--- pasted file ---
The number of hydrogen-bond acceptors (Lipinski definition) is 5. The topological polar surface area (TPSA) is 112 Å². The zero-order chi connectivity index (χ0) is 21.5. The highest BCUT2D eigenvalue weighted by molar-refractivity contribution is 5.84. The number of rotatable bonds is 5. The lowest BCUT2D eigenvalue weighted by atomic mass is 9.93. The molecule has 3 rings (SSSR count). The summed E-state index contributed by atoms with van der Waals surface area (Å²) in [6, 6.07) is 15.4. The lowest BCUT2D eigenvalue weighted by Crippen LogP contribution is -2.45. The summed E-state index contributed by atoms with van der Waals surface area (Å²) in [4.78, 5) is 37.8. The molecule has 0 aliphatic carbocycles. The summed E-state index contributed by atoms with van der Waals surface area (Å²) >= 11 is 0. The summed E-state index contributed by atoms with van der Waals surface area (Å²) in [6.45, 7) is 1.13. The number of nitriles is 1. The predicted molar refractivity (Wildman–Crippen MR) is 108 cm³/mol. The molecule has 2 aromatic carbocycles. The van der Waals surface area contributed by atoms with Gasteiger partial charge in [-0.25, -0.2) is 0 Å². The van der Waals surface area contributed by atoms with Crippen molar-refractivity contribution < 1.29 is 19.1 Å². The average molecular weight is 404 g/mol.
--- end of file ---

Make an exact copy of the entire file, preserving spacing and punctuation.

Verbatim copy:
The number of hydrogen-bond acceptors (Lipinski definition) is 5. The topological polar surface area (TPSA) is 112 Å². The zero-order chi connectivity index (χ0) is 21.5. The highest BCUT2D eigenvalue weighted by molar-refractivity contribution is 5.84. The number of rotatable bonds is 5. The lowest BCUT2D eigenvalue weighted by atomic mass is 9.93. The molecule has 3 rings (SSSR count). The summed E-state index contributed by atoms with van der Waals surface area (Å²) in [6, 6.07) is 15.4. The lowest BCUT2D eigenvalue weighted by Crippen LogP contribution is -2.45. The summed E-state index contributed by atoms with van der Waals surface area (Å²) in [4.78, 5) is 37.8. The molecule has 0 aliphatic carbocycles. The summed E-state index contributed by atoms with van der Waals surface area (Å²) >= 11 is 0. The summed E-state index contributed by atoms with van der Waals surface area (Å²) in [6.45, 7) is 1.13. The number of nitriles is 1. The predicted molar refractivity (Wildman–Crippen MR) is 108 cm³/mol. The molecule has 2 aromatic carbocycles. The van der Waals surface area contributed by atoms with Gasteiger partial charge in [-0.25, -0.2) is 0 Å². The van der Waals surface area contributed by atoms with Crippen molar-refractivity contribution < 1.29 is 19.1 Å². The average molecular weight is 404 g/mol.